Stripping out the flashy features has also lowered the cost of such annuities. The Select Opportunities VA charges a flat 2.25% versus 3.5% or 4% for a VA with active management. Advisors who sell the new VA make 75 basis points up front with a 75 basis-point trail.

The Hartford has also ditched its riders in favor of a more classic chassis. The firm won't say how much it pays advisors, but the Hartford Personal Retirement Manager, which houses a single premium income annuity (SPIA) to provide retirement income, launched in October. The hybrid VA/SPIA offers 60 investment options, carries a 50 basis-point mortality and expense fee and a distribution charge of 75 basis points against the client's premium that goes away after eight years. "Charging against premium helps us recoup distribution costs," explains Phil Michalowski, director of product development at the Hartford. Because the fees are comparatively low, "over time, the client saves a ton of money and their assets grow more efficiently," he says.

While SPIAs are "the most efficient way to generate income," they tend to be inflexible-you pay your money and receive an income stream, but your assets belong to the insurer, says Michalowski. With the Personal Retirement Manager, some of the assets go into the SPIA and no longer belong to the investor. "If you have a life event where you need a lump sum, you can liquidate assets from the growth side of the contract without impacting your income from the fixed side," Michalowski says. The SPIA pays 3%, but assets on the VA side can grow with the market to feed the SPIA. The Hartford hopes this product is distinctive enough to compete for a whole new customer base.

There are several reasons why a client might buy a VA without a GLB-for the tax deferral, or because a younger investor has a long enough time horizon to not worry about guarantees. But for most investors, VAs became synonymous with GLBs for risk-averse investors when that feature was introduced during the dotcom boom. "I have yet to have someone buy a VA without a living benefit," says Mark Thompson, a Raymond James advisor in Melbourne, Fla.

However, rising costs and stingier benefits are causing Thompson to think twice about recommending VAs, with or without GLBs. "These products just aren't as attractive as they were six months ago," he says. "I think sales are down in direct correlation to that; it's hard to recommend them, considering the higher cost, and VAs have declined at my practice as a result." GLB riders, which might have cost 50 basis points in the past, now run policyholders from 85 and 100 basis points, says Jeffrey Oster, an independent advisor with Raymond James in Alameda, Calif.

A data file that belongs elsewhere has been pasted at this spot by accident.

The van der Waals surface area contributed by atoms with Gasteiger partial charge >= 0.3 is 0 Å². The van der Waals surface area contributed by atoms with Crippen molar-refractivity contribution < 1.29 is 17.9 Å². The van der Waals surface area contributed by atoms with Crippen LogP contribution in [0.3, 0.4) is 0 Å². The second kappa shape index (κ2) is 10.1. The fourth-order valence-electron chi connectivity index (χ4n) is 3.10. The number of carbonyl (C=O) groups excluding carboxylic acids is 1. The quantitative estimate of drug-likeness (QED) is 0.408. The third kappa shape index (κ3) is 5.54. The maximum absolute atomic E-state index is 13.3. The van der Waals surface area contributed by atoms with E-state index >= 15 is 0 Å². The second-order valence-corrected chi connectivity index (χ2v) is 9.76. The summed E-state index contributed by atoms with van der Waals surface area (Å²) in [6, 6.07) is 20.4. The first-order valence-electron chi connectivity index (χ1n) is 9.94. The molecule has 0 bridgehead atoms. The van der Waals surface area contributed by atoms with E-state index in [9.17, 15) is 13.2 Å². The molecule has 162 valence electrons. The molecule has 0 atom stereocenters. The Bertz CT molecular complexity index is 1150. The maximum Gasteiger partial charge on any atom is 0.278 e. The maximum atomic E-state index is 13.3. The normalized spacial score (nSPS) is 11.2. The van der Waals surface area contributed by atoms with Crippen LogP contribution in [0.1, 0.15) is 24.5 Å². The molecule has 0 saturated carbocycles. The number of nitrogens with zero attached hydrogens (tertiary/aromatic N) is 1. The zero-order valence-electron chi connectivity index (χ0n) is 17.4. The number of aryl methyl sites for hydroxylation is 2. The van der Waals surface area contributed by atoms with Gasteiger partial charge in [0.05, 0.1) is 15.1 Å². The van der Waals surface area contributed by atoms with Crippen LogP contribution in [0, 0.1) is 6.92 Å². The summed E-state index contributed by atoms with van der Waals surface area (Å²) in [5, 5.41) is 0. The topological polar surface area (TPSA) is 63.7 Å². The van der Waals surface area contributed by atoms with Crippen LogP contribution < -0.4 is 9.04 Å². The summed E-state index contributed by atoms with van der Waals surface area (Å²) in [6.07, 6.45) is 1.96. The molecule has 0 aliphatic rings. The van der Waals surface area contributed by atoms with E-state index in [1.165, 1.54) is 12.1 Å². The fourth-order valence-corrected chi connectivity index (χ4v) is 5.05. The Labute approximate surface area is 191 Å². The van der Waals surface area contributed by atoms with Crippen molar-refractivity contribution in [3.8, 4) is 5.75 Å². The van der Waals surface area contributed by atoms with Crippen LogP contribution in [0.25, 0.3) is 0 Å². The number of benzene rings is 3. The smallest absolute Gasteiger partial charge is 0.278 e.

Both Oster and Thompson tell clients who own older VAs with GLBs to hold on to them. "I can't tell you how many accounts I've seen with a cash value of $90,000 and an income base of $160,000," Oster says. A client using that old annuity to buy a new one would just have the cash value of $90,000 to shop with-a win for the insurer, but not the client.

Thompson says he's very careful to keep clients within the terms of their contracts to preserve the more generous benefits. A single slip-up-say withdrawing more than an agreed 5%-can void GLBs. Thompson employs an annuity expert to keep his practice fully abreast of the small print in each contract.

Generally speaking, Kathy Schuetz, an ICA rep at Frandsen Bank & Trust, formerly Valley Bank, in North Mankato, Minn., has seen benefits, such as guaranteed income, decline from 7% a few years ago to 6% today, and she tends to stay away from other riders that are now more expensive.

Still, older annuities aren't always the best choice, she says. "An old VA might have a death benefit but no income rider. I'll also look at longevity of the client and spouse-the death benefit may be huge." Schuetz advised one client to stay in a VA that was part of a diversified portfolio paying into his income stream. The VA didn't have a GLB rider, but it was clear of surrender charges, and all he needed was a cash balance of $3,000 to keep a handsome $400,000 death benefit. He wanted to get back into the market, so Schuetz took the remaining cash value out and put it into a managed account.